“Savvy retailers are doing what I’ve been calling a ‘measure twice, cut once’ approach,” Michael LeBlanc, senior vice president, marketing and digital retail for the Retail Council of Canada, tells Yahoo Canada Finance. “On the outside, Canada looks like the U.S. from a consumer market, but it’s not. It has a number of different elements to it, regulatory, consumer

    Read More »from American retailers are invading high-end Canadian malls
  • Workers walk past the site of an upgrade at the Shell Albian Sands oilsands mining facility near Fort McMurray, Alta., on July 9, 2008. THE CANADIAN PRESS/Jeff McIntoshWorkers walk past the site of an upgrade at the Shell Albian Sands oilsands mining facility near Fort McMurray, Alta., on July 9, 2008. THE CANADIAN PRESS/Jeff McIntosh

    Much has been made of the recent commentary from BMO chief economist Douglas Porter highlighting the fact that Vancouver and Toronto – which collectively account for 25 per cent of jobs in Canada – were the sole workhorses responsible for the country’s employment gains last year.

    But if Statistics Canada’s Job Vacancy and Wage survey for the fourth quarter of 2015 is any indicator, just because oil is down, doesn’t mean Alberta takes a back seat in the job growth department.

    “British Columbia has been one of the strongest economies over the last four or five years,” says Mike Moffatt, an economist and assistant professor at Western University’s Ivey Business School.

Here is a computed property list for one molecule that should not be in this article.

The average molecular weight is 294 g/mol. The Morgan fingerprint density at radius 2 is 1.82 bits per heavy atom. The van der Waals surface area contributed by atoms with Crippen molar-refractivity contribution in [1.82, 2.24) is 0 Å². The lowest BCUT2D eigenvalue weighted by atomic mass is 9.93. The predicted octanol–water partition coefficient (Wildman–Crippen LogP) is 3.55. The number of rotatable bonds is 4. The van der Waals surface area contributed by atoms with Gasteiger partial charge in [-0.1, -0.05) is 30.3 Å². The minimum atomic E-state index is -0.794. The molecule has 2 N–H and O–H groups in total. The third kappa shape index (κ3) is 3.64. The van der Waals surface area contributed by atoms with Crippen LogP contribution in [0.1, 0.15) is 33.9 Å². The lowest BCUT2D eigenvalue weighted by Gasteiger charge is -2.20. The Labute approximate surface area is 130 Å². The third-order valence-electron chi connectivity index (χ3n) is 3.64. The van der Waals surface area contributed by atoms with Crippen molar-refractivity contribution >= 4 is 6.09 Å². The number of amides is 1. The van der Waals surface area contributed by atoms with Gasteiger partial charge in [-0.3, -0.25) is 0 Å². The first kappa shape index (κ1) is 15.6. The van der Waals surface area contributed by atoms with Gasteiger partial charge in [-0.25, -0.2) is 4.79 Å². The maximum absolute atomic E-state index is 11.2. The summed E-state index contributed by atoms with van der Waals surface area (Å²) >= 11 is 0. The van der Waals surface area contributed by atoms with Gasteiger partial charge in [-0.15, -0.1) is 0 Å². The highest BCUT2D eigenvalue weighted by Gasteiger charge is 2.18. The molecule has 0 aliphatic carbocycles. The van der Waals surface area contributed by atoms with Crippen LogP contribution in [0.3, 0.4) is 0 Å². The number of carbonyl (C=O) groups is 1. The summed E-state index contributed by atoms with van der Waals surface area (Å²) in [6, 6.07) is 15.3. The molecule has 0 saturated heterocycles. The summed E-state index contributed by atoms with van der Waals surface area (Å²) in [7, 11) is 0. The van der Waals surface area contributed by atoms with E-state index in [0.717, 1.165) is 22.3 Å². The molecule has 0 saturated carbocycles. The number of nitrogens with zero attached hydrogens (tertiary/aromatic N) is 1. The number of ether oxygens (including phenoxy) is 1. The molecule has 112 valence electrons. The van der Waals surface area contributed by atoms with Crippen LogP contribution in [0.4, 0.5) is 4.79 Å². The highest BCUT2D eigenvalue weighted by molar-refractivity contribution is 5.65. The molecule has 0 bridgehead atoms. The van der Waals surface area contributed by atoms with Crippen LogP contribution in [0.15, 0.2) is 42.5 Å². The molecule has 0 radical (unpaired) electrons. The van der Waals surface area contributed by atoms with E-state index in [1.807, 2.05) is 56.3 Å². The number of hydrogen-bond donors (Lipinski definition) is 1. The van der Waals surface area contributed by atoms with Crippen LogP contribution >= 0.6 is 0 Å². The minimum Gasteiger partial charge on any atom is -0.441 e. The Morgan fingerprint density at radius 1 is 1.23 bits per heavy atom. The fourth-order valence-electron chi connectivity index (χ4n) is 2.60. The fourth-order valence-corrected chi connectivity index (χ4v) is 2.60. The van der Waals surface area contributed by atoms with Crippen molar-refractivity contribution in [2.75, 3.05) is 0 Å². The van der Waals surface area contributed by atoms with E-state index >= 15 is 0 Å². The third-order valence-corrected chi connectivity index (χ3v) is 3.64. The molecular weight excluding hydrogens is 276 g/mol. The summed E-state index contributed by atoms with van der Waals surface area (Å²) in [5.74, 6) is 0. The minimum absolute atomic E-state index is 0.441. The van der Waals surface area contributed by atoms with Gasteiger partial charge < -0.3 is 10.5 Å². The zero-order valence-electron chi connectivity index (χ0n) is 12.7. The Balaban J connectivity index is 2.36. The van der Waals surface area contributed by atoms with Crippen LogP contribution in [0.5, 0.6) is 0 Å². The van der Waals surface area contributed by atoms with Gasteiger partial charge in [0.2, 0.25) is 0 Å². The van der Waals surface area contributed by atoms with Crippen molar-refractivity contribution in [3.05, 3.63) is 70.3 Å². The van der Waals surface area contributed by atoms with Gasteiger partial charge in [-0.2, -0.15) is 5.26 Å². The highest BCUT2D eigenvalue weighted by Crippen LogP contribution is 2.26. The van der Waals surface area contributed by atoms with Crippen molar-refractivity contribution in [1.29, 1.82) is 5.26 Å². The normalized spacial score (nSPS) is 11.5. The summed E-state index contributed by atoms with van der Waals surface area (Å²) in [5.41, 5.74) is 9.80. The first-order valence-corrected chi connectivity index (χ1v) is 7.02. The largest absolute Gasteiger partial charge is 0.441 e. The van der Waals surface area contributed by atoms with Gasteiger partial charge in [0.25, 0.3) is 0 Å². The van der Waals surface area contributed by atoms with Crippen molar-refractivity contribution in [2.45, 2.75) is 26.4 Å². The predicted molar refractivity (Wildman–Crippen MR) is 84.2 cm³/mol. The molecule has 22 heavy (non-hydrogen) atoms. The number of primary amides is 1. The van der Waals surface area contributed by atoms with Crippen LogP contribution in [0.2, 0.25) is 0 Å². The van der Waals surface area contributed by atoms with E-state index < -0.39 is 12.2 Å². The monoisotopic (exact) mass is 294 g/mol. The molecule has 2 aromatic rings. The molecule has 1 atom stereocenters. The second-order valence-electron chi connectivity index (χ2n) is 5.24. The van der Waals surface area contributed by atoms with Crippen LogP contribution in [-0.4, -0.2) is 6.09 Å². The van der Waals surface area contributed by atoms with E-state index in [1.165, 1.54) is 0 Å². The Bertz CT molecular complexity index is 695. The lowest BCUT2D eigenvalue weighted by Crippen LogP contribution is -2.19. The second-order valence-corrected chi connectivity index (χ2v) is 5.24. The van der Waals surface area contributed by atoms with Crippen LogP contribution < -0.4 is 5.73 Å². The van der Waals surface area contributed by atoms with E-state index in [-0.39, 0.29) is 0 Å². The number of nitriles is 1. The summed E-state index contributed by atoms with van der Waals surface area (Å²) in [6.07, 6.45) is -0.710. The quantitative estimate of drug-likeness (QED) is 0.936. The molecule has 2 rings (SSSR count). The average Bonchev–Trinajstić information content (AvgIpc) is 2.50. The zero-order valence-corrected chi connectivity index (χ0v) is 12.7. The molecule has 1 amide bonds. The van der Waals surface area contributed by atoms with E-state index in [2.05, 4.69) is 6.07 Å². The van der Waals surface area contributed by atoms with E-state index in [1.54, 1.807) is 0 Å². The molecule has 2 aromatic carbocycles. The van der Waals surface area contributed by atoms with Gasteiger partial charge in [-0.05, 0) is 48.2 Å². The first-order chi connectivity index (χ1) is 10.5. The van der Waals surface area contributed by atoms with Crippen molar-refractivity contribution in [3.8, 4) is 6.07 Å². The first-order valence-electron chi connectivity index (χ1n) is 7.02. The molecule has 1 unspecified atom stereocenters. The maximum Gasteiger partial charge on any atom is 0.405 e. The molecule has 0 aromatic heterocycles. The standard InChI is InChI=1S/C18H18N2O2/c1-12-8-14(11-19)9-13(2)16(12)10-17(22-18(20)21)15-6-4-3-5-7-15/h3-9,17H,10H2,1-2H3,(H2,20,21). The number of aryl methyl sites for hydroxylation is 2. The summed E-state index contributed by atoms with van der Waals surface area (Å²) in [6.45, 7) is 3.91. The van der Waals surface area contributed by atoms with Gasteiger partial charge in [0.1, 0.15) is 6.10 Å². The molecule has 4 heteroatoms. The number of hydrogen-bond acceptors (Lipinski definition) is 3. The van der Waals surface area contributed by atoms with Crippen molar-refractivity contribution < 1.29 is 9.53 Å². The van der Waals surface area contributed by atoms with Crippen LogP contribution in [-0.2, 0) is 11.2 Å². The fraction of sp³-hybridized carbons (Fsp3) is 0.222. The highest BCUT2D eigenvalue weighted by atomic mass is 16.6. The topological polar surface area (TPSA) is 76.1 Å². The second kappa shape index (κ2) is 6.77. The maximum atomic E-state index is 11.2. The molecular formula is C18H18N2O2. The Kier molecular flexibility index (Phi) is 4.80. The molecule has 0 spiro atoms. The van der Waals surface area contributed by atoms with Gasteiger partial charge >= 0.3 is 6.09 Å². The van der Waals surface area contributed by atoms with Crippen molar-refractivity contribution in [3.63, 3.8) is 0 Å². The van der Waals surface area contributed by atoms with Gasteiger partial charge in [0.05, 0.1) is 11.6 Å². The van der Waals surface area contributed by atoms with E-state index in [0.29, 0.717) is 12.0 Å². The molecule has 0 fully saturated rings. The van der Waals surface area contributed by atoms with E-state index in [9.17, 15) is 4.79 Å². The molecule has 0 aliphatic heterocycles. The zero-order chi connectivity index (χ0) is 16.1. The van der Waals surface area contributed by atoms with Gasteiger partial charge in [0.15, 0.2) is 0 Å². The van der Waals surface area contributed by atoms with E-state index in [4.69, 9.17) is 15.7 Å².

“But one of the other surprising things is that Alberta is still up there, as far as job vacancy, despite everything that has gone on in the oil and gas sector – they’re still above the Canadian average.”

    Throughout the 76 economic regions in Canada, Banff–Jasper–Rocky Mountain House, Alberta, boasted the highest job

    Read More »from Toronto, Vancouver may be sole job generators for 2015, but don’t discount Alberta yet
  • In this May 19, 2010 file photo a sign for a Wisconsin Auto Title Loans store is seen in Madison, Wis. A new law will take effect at the start of the new year limiting payday loans to no more than $1,500 and banning loans secured by vehicle titles altogether. (AP Photo/Ryan J. Foley, File)In this May 19, 2010 file photo a sign for a Wisconsin Auto Title Loans store is seen in Madison, Wis. A new law will take effect at the start of the new year limiting payday loans to no more than $1,500 and banning loans secured by vehicle titles altogether. (AP Photo/Ryan J. Foley, File)

    The payday loan sphere was on the receiving end of a one-two punch this week with Google announcing a ban on “misleading and harmful” lending ads and Alberta proposing Bill 15, An Act to End Predatory Lending, which would bring rates from $23 per $100 borrowed down to a maximum of $15 per $100 borrowed – the lowest regulated payday loan rates in the country.

    Adam Fair, director of programs at financial-literacy focused charity Prosper Canada, says although it may seem like it’s happening all at once, the payday-loan sphere has been under heavy examination over the past few years.

    “It may be a useful service for some if they can use it in an effective way, but for too many people they’re getting into big trouble using payday loans because of the structure of (loans),” says Fair.

    Typically, payday loans offered by companies like Speedy Cash or Money Mart are lent for short periods, so the Criminal Code allows them to exceed the maximum 60 per cent annual interest rate. Some providers

    Read More »from Payday loans feel pressure from regulators but where can you turn when you need cash?